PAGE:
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Alice Hasters: "For whites, equality feels like oppression"

2019-11-09T19:33:39.848Z

Racism is everywhere, says author Alice Hasters: in everyday life, in the family and in love. But many reject the problem. Where does this defense reflex come from?



Racism is everywhere, says author Alice Hasters: in everyday life, in the family and in love. But many reject the problem. Where does this defense reflex come from?

Generation Y

November 9, 2019, 8:21 pm

ZEIT Campus ONLINE: What white people do not want to hear about racism, but should know , you wrote a service book. You write about the relationship with your parents, tell about everyday experiences and a letter to your friend. What role does being white and black play in your relationship?

Alice Hasters: There is this assumption that love would wipe out racism. But it is not that simple. My white friend or my white father, for example, enjoy privileges that I do not have. They often overlook the fact that the world looks quite different to me as a black woman in certain areas. When it comes to applications, housing inspections, but also vacation planning. Straightforward people who are very close to you would like to ignore that. But I think the opposite helps: talk about it openly and understand each other.

ZEIT Campus ONLINE: Why did you choose a personal approach to writing about racism?

Hasters: I have a lot of my own biography on my mind that I wanted to get rid of. I am often frustrated that there are people who know a lot about racism but do not provide the transference that this impersonal life looks like.

ZEIT Campus ONLINE: How did you personally experience this?

Hasters: Often, when I've accused white people of being a racist utterance, it's usually just about the accusation, not the racist statement itself. Many said: This can not be racist, you are not a racist. My perspective was not taken seriously.

ZEIT Campus ONLINE: Where does this defense reflex come from?

Hasters: Many immediately associate racism with National Socialism or neo-Nazis, and of course nobody wants to be associated with it. While many people have understood that racism is a big problem in our society, we do not want to admit that even white people still benefit from a racist system today.

ZEIT Campus ONLINE: To what extent?

Hasters: These can be small things, such as white people being perceived not as representatives of a "group" but as individuals. When people hear the word "human," most people first think of a white man - or at least a white person. White people are considered standard, standard. That makes life maybe even more. But also in the big. Racism was established to legitimize the exploitation of the global South, especially the African continent. Until today there is a huge economic gap, until today this exploitation takes place. In short, without racism, Europe and the US would not be as rich and powerful as they are today.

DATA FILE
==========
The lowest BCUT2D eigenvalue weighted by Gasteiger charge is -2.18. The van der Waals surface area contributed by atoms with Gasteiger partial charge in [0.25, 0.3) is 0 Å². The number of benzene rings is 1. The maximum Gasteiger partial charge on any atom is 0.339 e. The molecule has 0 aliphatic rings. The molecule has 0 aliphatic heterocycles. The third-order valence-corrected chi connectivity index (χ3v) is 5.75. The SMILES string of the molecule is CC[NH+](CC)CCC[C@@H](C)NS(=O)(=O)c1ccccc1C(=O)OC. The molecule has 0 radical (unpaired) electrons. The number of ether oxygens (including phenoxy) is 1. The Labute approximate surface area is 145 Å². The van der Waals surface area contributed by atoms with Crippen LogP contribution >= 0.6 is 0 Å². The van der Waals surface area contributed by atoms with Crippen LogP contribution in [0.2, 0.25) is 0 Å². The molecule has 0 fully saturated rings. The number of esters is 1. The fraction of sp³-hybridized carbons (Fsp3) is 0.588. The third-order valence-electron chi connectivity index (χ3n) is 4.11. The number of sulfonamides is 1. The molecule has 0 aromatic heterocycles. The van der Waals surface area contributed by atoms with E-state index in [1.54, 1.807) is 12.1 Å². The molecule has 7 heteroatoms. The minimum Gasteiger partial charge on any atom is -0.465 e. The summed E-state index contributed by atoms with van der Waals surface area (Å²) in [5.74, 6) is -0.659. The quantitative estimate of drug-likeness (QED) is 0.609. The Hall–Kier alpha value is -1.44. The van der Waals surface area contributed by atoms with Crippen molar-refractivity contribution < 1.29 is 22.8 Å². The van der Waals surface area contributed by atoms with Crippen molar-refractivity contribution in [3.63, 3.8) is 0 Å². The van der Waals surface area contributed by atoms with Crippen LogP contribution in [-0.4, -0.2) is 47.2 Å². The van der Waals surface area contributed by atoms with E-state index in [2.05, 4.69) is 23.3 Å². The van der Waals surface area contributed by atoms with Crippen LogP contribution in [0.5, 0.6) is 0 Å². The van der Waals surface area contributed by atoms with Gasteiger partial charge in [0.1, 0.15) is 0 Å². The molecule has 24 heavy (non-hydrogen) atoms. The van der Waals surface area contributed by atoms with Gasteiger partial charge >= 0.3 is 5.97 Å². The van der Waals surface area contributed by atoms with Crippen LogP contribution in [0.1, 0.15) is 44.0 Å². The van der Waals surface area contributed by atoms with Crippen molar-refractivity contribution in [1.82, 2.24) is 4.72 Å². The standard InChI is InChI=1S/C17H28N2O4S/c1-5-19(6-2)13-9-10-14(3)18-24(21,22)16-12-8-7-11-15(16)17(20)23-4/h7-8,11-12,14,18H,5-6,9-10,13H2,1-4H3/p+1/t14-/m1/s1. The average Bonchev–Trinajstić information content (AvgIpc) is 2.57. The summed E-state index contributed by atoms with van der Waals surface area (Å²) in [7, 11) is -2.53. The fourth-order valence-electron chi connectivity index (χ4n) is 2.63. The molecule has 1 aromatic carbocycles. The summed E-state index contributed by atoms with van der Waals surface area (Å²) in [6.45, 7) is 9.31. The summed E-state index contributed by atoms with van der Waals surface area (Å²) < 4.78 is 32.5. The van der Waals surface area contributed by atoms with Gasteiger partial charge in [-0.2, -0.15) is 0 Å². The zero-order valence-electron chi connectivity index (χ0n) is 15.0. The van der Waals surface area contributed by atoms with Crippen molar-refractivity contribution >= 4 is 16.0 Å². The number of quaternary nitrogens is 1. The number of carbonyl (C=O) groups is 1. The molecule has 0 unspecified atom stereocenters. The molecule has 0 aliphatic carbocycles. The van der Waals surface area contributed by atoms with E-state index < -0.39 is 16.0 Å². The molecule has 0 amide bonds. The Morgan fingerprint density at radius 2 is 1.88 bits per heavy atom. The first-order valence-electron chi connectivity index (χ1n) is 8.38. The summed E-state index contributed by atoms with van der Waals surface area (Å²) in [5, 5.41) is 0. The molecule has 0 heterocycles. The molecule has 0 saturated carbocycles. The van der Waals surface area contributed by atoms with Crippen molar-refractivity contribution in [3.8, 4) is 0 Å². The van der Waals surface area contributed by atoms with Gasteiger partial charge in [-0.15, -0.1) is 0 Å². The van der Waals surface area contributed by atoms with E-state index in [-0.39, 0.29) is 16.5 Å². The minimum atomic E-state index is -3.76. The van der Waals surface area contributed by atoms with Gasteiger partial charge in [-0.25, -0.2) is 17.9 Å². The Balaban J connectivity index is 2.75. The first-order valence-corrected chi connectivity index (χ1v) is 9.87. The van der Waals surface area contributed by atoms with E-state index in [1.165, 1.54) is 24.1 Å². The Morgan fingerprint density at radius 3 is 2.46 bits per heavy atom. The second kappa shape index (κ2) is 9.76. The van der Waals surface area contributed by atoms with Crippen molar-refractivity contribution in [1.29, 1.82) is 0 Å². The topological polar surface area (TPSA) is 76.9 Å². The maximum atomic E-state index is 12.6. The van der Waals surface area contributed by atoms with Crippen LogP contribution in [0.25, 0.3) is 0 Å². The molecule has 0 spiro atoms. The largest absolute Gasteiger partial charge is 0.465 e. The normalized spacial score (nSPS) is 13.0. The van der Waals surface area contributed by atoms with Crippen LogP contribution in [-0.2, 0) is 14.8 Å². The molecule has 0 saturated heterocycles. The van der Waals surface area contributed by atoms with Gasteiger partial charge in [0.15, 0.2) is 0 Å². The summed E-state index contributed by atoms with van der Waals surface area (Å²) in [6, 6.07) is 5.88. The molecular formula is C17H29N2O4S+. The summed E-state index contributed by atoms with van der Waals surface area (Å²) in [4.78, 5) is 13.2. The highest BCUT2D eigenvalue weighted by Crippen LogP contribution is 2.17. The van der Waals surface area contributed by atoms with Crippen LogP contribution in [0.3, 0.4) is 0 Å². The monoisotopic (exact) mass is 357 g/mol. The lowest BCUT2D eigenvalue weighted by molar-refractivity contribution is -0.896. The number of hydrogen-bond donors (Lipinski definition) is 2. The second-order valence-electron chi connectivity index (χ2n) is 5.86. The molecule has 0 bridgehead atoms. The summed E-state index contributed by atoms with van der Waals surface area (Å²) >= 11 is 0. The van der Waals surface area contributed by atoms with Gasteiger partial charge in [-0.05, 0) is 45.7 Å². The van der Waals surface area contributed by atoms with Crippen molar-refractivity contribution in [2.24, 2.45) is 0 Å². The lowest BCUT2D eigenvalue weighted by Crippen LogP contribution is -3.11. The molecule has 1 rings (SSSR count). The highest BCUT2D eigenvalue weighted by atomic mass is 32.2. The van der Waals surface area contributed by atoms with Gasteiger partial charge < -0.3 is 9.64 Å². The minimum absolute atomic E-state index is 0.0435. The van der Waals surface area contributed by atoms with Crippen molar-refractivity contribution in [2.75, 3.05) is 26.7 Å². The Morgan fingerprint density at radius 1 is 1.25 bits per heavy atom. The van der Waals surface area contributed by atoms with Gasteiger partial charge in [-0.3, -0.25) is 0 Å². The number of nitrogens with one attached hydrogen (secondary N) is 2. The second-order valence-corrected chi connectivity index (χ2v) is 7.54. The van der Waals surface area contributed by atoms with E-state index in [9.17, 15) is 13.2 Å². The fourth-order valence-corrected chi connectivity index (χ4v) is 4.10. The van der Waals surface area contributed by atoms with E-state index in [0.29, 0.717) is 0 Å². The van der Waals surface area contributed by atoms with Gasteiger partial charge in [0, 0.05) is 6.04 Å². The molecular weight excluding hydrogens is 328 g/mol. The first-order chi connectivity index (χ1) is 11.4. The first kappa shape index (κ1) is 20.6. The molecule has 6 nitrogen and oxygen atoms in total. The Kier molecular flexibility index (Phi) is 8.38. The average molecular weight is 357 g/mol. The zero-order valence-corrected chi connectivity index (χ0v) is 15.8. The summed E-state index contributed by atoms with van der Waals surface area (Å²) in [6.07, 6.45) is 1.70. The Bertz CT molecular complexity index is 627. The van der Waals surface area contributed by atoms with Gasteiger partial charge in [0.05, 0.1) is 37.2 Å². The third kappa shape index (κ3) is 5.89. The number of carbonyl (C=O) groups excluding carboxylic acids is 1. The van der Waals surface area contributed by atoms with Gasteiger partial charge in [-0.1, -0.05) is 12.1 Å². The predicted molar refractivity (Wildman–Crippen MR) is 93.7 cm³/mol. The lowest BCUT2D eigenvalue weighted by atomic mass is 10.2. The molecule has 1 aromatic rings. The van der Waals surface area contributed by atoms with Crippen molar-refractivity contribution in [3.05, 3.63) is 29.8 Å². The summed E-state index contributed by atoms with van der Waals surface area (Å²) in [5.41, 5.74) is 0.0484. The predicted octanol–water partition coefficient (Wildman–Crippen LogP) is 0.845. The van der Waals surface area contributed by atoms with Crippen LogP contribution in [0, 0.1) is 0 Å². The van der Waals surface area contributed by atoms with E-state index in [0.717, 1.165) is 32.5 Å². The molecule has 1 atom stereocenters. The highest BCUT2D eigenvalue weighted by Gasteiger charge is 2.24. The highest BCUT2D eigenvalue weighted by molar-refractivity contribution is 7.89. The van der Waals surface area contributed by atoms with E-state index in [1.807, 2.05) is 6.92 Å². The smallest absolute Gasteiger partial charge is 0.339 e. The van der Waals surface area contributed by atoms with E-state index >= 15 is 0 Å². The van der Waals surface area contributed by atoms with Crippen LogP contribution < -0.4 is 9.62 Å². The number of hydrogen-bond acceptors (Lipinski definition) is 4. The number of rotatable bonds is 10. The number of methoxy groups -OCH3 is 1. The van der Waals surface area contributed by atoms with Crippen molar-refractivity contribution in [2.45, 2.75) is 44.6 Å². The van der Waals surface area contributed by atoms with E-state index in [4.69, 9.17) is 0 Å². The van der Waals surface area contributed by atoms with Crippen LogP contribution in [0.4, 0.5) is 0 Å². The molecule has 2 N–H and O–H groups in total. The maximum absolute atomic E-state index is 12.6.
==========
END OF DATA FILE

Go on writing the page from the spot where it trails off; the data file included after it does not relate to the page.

ZEITCampus ONLINE: Your book is mainly about racism in Germany, but the AfD is not mentioned once. How so?

Hasters: I did not mention them, so readers can not think: AfD voters are racists, we're not. It was important to me that through my book people understand that racism is everywhere in our society and in every person. This is the basis for the strengthening of AfDist.

ZEIT Campus ONLINE: When someone asks a black person about their hair unasked or if a Nazi kills someone - the range of racism is big. Is it right to put everything under one concept?

"For a long time, I thought that what I experience is not racism." Alice Hasters

Hasters: Of course, there are differences in terms of extent of violence or intention, that is, between non-evil acts and right-wing extremist attacks. But there is also a lot of room in between. And everything comes from the same thinking that white people are worth more than blacks. What has been written down in history as it did in the time of colonialism. I want people to understand the connection between them.

ZEIT Campus ONLINE: Was that always clear to you?

Hasters: No, for a long time I thought that what I experience is not racism. I thought that I dispelled the problem, even though I call my everyday experience racism. Besides, for a long time I did not want to see myself as a victim of racism. Because with that one admits that there is a power gap, that therefore white people are more powerful than you. But nobody wants to see themselves weak. But in the meantime, I think it's more empowered, because it means I have to fight the problem contribution when I call racism.

ZEITCampus ONLINE: In your book you use terms like " Othering " or " Tokenism ". What do you mean and why do you use the foreign words?

Hasters: " Othering " means consolidating power relations by naming marginalized groups, turning them into "others" and excluding them. And " tokenism ", that one sees a person not as an individual, but as a kind of representative of a group. I have also explained the terms in a glossary in my book. The fact that I use them is proof that we do not speak enough about racism in Germany. We do not have our own language for it. Not only in racism, but also in other marginalization discourses is often resorted to English.

Source: zeit

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